MARK 2: 13-17


Here’s our reading today – but let’s pray before we read it:

Dear Lord Jesus – we thank you so much for your Word – the Bible – and the Holy Spirit who inspired the writer to write these words and we now dare to ask, Lord, that this same Holy Spirit would come now and apply the truth of this scripture to our hearts that this written word – by the spoken word – would now become the living Word – our Lord Jesus – and it is in His name we pray. Amen.

13 Once again Jesus went out beside the lake. A large crowd came to him, and he began to teach them. 14 As he walked along, he saw Levi son of Alphaeus sitting at the tax collector’s booth. “Follow me,” Jesus told him, and Levi got up and followed him.

15 While Jesus was having dinner at Levi’s house, many tax collectors and sinners were eating with him and his disciples, for there were many who followed him. 16 When the teachers of the law who were Pharisees saw him eating with the sinners and tax collectors, they asked his disciples: “Why does he eat with tax collectors and sinners?”

17 On hearing this, Jesus said to them, “It is not the healthy who need a doctor, but the sick. I have not come to call the righteous, but sinners.”

Do you think sometimes Christianity is all a bit upside down? Not that it is wrong but it seems to go against certain principles.

For instance, who would you pick to be on a team? Easy – you’d pick the most gifted. Yet Jesus seems to call people who seem to have one qualification; they are totally unsuited to be on any team; let alone Jesus’ team.

Here Jesus is – wandering around the towns and villages of Galilee – calling people to come to him into this life of faith but the people he doesn’t recruit are the religious leaders who surely would be the ideal people to join his team.

So let’s go through this passage and pick up a few key details along the way.

In verse 13 a large crowd is following Jesus. Jesus always has time for people – all people. But of course some would come and hear; some would not. But Jesus, unlike the professional religious types was not hypocritical, judgemental or exclusive which is why ordinary people – anyone – would come to him. He didn’t turn people away. Elsewhere in the gospel’s Jesus is taunted as: “the friend of sinners” (Matt 11: 19) – and once again, Jesus’ enemies are accurate in their description of him.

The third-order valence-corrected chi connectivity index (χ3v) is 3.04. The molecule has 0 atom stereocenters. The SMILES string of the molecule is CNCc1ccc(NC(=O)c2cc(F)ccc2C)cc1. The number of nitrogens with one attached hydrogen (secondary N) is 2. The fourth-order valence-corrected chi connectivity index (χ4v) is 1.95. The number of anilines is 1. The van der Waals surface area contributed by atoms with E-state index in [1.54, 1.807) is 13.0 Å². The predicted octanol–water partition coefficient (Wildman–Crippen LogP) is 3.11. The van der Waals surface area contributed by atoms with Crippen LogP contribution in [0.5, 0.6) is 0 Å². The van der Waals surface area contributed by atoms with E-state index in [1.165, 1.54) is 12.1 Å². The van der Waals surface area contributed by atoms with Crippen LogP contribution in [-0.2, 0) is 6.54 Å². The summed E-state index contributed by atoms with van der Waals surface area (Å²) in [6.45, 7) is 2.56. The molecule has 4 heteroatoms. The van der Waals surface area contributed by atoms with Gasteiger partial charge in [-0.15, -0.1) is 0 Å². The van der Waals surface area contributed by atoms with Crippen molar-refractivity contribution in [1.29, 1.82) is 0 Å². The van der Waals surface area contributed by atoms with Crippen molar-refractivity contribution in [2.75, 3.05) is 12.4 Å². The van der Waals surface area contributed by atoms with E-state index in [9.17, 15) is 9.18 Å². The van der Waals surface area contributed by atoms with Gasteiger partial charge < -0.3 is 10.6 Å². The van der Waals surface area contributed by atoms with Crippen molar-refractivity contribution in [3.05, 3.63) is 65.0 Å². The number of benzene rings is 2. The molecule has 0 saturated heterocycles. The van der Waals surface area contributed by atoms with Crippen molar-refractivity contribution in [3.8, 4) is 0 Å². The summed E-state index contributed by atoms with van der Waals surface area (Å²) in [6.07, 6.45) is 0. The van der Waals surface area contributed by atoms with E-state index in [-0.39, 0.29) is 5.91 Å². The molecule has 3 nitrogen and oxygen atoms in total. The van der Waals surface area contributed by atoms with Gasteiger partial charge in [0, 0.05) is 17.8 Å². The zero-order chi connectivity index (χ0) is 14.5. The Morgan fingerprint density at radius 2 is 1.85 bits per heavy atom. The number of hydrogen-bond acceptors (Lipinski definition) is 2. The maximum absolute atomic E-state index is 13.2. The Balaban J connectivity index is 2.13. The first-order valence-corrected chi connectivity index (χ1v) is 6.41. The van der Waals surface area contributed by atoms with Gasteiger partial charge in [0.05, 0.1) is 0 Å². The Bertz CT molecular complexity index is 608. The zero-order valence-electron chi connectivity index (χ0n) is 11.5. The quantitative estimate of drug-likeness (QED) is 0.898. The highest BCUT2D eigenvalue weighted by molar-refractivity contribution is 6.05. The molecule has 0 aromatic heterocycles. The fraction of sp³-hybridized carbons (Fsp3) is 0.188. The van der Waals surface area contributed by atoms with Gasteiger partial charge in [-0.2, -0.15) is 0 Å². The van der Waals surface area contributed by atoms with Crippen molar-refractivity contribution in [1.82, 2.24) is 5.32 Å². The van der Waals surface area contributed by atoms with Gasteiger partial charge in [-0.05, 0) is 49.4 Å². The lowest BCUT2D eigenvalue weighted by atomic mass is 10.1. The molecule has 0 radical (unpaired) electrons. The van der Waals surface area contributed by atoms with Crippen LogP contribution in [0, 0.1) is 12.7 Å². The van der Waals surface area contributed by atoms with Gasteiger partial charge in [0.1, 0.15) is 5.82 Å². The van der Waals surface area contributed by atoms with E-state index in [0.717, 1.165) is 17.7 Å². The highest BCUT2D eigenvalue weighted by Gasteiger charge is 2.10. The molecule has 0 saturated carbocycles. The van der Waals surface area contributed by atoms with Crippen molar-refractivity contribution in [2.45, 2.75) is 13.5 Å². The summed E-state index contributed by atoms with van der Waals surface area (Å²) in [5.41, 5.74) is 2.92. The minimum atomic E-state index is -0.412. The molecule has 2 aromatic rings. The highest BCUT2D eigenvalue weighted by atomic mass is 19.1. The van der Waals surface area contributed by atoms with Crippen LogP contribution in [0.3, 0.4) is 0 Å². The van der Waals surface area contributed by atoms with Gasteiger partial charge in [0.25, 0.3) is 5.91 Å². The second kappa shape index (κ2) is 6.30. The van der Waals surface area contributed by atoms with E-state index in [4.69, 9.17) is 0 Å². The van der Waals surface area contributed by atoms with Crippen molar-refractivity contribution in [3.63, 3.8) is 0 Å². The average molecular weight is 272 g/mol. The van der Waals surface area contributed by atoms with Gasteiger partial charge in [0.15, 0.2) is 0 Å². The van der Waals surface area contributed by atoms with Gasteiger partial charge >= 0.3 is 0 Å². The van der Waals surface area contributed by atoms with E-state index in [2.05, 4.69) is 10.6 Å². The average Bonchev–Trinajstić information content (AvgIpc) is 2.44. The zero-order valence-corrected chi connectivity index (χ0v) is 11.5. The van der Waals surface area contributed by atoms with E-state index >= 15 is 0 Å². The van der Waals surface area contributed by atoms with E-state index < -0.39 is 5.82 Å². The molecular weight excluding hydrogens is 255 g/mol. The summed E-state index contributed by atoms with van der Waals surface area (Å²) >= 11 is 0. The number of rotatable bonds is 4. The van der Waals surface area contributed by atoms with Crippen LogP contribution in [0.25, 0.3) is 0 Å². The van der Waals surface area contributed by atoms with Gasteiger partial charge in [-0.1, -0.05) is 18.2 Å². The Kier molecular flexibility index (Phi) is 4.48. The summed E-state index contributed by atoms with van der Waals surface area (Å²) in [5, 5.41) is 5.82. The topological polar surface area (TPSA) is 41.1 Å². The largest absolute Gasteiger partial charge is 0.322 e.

But the name “friend of sinners” has two meanings depending on who uses it. If someone sneers at Jesus because of this description it is because they don’t consider themselves a sinner, in need of Jesus. Such a person is self-righteous. But to the person who knows their own failures and weaknesses, Jesus “friend of sinners” is utterly precious. A friend, Lord, Saviour who will not reject you but will come to you. He will always offer fresh hope; he will always seek your presence rather than rejecting you.

So Jesus then meets the “chief sinner” – Levi. Notice how tax collectors appear to be a special grade of sinner! These men were hated. Firstly they were Jews – so they were collaborating with the Roman occupier. Secondly they had power because of that. Thirdly they would demand tax. And fourthly they would keep as much as they could for themselves.

So by a long way, Levi was definitely unsuited to be called by Jesus. If these disciples were going to go preaching – who would listen to Levi – a hated tax collector? Who would call this dishonest, hated, scheming collaborator to a team that will change the world? Answer: Jesus.

Mark continues and in verses 15 and 16 – now Jesus is eating with tax collectors and sinners (sinners was the pejorative term for those people who did not follow the law. In reality of course, everyone is a sinner).  Now – in that culture, to eat with someone was to express friendship and acceptance. Again, what is Jesus doing? How can those who are on the outside of religious life be the people he wants to spend time with?

Jesus is doing a number of things here in eating with the outsiders. Can I draw out one thing: what Jesus is doing is modelling to his disciples the church. The danger is that the church is inward looking and looks at who is right and who is wrong and makes sure that only the right are in and the wrong people aren’t in. And never the twain shall meet.

Notice what Jesus says in verse 17; to the Pharisees he says: “It is not the healthy who need a doctor, but the sick. I have not come to call the righteous, but sinners.” Jesus isn’t saying here that the Pharisees are righteous and the sinners are not. No – he acknowledges that all are sinners but of course to the Pharisees he is effectively saying: “None are so blind than those who think they can see.”

The church is a group of people who are sinners and know their need of the doctor. And continue their need. Christians are continually under doctors’ orders so we should know that non-believers are also in need of the Doctor Jesus and part of our job is to be in the world telling people in whatever way we do that there is a great friend, Jesus, who is calling them to him. He will never reject people – because his job is to be the doctor to those who know they are ill with sin and want to be healed and continue life under Doctor’s orders.

Maybe there is someone you know who needs to be under Doctor’s Orders. Why don’t you pray for them now and then make that a regular prayer? Maybe meet up with them. Have a meal or have coffee together.

I think that’s what Jesus would have done – don’t you?

Category: Family Service , Sermons , The Bridge

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